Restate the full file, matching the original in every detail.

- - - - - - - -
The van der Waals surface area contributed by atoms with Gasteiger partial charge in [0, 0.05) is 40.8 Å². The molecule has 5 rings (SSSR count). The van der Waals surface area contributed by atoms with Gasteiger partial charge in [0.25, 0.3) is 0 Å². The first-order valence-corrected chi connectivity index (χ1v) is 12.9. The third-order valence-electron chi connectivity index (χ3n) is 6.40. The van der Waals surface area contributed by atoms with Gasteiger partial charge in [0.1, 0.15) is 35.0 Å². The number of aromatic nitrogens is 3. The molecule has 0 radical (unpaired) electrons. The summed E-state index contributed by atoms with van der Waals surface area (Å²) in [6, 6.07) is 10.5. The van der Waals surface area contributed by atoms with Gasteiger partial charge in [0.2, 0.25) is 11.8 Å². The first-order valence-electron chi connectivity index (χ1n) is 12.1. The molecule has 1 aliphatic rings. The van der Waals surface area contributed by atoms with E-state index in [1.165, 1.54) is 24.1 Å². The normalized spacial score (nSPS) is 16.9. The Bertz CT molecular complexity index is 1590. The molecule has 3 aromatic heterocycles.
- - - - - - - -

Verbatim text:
The van der Waals surface area contributed by atoms with Gasteiger partial charge in [0, 0.05) is 40.8 Å². The molecule has 5 rings (SSSR count). The van der Waals surface area contributed by atoms with Gasteiger partial charge in [0.25, 0.3) is 0 Å². The first-order valence-corrected chi connectivity index (χ1v) is 12.9. The third-order valence-electron chi connectivity index (χ3n) is 6.40. The van der Waals surface area contributed by atoms with Gasteiger partial charge in [0.1, 0.15) is 35.0 Å². The number of aromatic nitrogens is 3. The molecule has 0 radical (unpaired) electrons. The summed E-state index contributed by atoms with van der Waals surface area (Å²) in [6, 6.07) is 10.5. The van der Waals surface area contributed by atoms with Gasteiger partial charge in [0.2, 0.25) is 11.8 Å². The first-order valence-electron chi connectivity index (χ1n) is 12.1. The molecule has 1 aliphatic rings. The van der Waals surface area contributed by atoms with E-state index in [1.165, 1.54) is 24.1 Å². The normalized spacial score (nSPS) is 16.9. The Bertz CT molecular complexity index is 1590. The molecule has 3 aromatic heterocycles.